A system using radar sensors, a way to check whether a car’s interior is occupied, and a way to monitor vital signs. A radar sending unit, a radar receiving unit, and a signal processing and control unit make up the radar sensor system.
The demand for safety systems has increased as a result of the constantly growing vehicle population, which also raises the danger of traffic fatalities in both passenger and commercial vehicles. Automotive safety is now a top priority for the automotive industry. Active and Passive safety systems are the two categories of safety systems. While passive safety systems work to protect passengers in the event of a collision, active safety systems work to avoid crashes.
Currently, some vehicles have up to eight airbags instead of only two. The aim of the airbag is to reduce the speed of the occupant to zero with minimal or no damage. Up to 200 kph is the top speed at which an airbag can rupture (322 miles per hour). If a youngster is seated close to the airbag, it has the potential to cause serious injuries or death.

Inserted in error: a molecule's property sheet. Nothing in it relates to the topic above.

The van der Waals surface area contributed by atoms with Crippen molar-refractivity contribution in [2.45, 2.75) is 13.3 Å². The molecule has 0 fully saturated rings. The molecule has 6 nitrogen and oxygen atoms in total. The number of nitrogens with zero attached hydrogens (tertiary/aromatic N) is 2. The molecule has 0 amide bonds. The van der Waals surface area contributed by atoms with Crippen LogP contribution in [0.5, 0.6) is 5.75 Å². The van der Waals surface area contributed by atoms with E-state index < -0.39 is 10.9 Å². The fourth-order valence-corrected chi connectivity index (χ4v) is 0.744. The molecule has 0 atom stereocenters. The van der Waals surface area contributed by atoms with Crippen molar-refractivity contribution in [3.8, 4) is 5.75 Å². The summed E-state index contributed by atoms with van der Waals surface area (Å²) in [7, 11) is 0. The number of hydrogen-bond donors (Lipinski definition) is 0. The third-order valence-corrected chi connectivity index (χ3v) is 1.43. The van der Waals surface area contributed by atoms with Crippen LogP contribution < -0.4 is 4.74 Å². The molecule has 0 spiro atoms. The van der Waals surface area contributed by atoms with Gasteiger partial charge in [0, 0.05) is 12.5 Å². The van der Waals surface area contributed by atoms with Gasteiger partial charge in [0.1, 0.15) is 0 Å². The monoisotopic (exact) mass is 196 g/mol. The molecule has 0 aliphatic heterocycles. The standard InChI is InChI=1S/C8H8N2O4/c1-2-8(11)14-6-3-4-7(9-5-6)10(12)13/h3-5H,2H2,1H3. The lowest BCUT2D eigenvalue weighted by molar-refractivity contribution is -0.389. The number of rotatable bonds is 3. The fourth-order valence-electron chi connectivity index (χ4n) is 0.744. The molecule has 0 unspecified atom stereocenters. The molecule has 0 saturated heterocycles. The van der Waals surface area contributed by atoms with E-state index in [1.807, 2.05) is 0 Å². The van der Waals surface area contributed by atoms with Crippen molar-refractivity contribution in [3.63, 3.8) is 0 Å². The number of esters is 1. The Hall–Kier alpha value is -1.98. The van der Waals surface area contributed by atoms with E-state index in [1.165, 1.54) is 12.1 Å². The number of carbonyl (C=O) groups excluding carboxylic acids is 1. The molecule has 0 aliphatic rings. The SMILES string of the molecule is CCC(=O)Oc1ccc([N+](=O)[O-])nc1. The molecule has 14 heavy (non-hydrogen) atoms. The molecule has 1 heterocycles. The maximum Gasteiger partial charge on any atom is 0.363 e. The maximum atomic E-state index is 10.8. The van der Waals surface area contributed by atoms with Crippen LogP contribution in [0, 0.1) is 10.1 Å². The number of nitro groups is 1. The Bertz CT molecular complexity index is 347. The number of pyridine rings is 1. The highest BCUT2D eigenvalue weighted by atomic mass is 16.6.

The Global In-vehicle occupancy detection radar market accounted for $XX Billion in 2021 and is anticipated to reach $XX Billion by 2030, registering a CAGR of XX% from 2022 to 2030.
Aqara is getting ready to launch their new occupancy sensor. The coming behemoth of the smart home The Aqara Human Presence Sensor FP1 is the company’s newest sensor, and it is about to go on sale. as this gadget doesn’t use any kind of pixel-based detection found in smart cameras or a PIR sensor like those found in conventional motion detection systems. The FP1 employs a technique known as mmWave, according to Wikipedia.
As a result, the sensor can detect people far more precisely than a typical PIR (Passive Infrared) sensor, which depends on detecting infrared light emitted by objects in its range of vision. According to Aqara’s blurb, this can accurately determine whether someone is present in the space even if they are largely still (i.e. sleeping). The homeowner is provided a more precise picture of occupancy by using 60GHz millimeter wave technology, a horizontal angle of 120, and radial detection of real-time dynamics within a 5-meter radius.
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